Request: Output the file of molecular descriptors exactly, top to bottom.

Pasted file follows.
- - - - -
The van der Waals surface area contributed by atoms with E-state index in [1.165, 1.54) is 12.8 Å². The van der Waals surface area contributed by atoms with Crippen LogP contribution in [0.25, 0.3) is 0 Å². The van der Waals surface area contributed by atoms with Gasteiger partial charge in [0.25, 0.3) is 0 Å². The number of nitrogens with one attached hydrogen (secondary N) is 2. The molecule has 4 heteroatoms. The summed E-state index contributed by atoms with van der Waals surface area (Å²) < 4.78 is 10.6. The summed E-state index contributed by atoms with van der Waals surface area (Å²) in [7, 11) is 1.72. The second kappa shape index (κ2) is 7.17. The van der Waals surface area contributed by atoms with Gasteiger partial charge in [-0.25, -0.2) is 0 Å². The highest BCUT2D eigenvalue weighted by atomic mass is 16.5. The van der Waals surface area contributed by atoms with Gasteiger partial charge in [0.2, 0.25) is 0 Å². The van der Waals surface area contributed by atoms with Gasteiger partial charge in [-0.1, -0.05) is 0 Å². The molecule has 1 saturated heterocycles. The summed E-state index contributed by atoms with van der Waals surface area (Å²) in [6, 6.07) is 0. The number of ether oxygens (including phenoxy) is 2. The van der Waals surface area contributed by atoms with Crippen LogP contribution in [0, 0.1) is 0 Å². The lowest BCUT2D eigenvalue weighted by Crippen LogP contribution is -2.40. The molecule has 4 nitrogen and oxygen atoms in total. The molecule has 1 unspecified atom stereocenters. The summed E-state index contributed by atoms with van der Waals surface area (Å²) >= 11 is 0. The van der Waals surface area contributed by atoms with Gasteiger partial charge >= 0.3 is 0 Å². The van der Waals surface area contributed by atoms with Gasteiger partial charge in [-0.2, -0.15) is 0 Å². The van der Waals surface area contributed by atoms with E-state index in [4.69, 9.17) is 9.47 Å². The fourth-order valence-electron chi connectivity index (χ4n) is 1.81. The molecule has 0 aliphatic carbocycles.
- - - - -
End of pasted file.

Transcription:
The van der Waals surface area contributed by atoms with E-state index in [1.165, 1.54) is 12.8 Å². The van der Waals surface area contributed by atoms with Crippen LogP contribution in [0.25, 0.3) is 0 Å². The van der Waals surface area contributed by atoms with Gasteiger partial charge in [0.25, 0.3) is 0 Å². The number of nitrogens with one attached hydrogen (secondary N) is 2. The molecule has 4 heteroatoms. The summed E-state index contributed by atoms with van der Waals surface area (Å²) < 4.78 is 10.6. The summed E-state index contributed by atoms with van der Waals surface area (Å²) in [7, 11) is 1.72. The second kappa shape index (κ2) is 7.17. The van der Waals surface area contributed by atoms with Gasteiger partial charge in [-0.25, -0.2) is 0 Å². The highest BCUT2D eigenvalue weighted by atomic mass is 16.5. The van der Waals surface area contributed by atoms with Gasteiger partial charge in [0.2, 0.25) is 0 Å². The van der Waals surface area contributed by atoms with Gasteiger partial charge in [-0.1, -0.05) is 0 Å². The molecule has 1 saturated heterocycles. The summed E-state index contributed by atoms with van der Waals surface area (Å²) in [6, 6.07) is 0. The number of ether oxygens (including phenoxy) is 2. The van der Waals surface area contributed by atoms with Crippen LogP contribution in [0, 0.1) is 0 Å². The lowest BCUT2D eigenvalue weighted by Crippen LogP contribution is -2.40. The molecule has 4 nitrogen and oxygen atoms in total. The molecule has 1 unspecified atom stereocenters. The summed E-state index contributed by atoms with van der Waals surface area (Å²) >= 11 is 0. The van der Waals surface area contributed by atoms with Gasteiger partial charge >= 0.3 is 0 Å². The van der Waals surface area contributed by atoms with Gasteiger partial charge in [-0.2, -0.15) is 0 Å². The van der Waals surface area contributed by atoms with E-state index in [4.69, 9.17) is 9.47 Å². The fourth-order valence-electron chi connectivity index (χ4n) is 1.81. The molecule has 0 aliphatic carbocycles.